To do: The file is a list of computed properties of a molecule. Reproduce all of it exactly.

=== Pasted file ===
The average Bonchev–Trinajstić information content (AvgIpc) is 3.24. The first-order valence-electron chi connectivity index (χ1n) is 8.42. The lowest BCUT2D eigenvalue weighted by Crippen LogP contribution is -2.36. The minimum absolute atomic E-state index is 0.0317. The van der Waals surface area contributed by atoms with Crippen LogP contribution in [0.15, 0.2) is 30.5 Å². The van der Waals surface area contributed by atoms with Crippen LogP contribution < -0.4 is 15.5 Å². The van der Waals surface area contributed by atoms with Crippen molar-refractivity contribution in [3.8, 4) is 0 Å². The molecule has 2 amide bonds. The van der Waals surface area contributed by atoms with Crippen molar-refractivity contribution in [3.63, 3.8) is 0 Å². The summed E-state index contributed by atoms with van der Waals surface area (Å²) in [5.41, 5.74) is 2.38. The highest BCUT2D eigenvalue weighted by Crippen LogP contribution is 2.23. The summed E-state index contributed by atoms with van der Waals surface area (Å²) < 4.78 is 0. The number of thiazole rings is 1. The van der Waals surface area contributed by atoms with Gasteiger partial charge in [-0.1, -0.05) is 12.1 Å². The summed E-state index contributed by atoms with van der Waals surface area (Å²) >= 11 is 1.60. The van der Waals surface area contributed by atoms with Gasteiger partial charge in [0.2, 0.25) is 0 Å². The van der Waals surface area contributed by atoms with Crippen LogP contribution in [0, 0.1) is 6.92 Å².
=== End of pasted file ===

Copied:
The average Bonchev–Trinajstić information content (AvgIpc) is 3.24. The first-order valence-electron chi connectivity index (χ1n) is 8.42. The lowest BCUT2D eigenvalue weighted by Crippen LogP contribution is -2.36. The minimum absolute atomic E-state index is 0.0317. The van der Waals surface area contributed by atoms with Crippen LogP contribution in [0.15, 0.2) is 30.5 Å². The van der Waals surface area contributed by atoms with Crippen LogP contribution < -0.4 is 15.5 Å². The van der Waals surface area contributed by atoms with Crippen molar-refractivity contribution in [3.8, 4) is 0 Å². The molecule has 2 amide bonds. The van der Waals surface area contributed by atoms with Crippen molar-refractivity contribution in [3.63, 3.8) is 0 Å². The summed E-state index contributed by atoms with van der Waals surface area (Å²) in [5.41, 5.74) is 2.38. The highest BCUT2D eigenvalue weighted by Crippen LogP contribution is 2.23. The summed E-state index contributed by atoms with van der Waals surface area (Å²) < 4.78 is 0. The number of thiazole rings is 1. The van der Waals surface area contributed by atoms with Gasteiger partial charge in [-0.1, -0.05) is 12.1 Å². The summed E-state index contributed by atoms with van der Waals surface area (Å²) >= 11 is 1.60. The van der Waals surface area contributed by atoms with Gasteiger partial charge in [0.2, 0.25) is 0 Å². The van der Waals surface area contributed by atoms with Crippen LogP contribution in [0, 0.1) is 6.92 Å².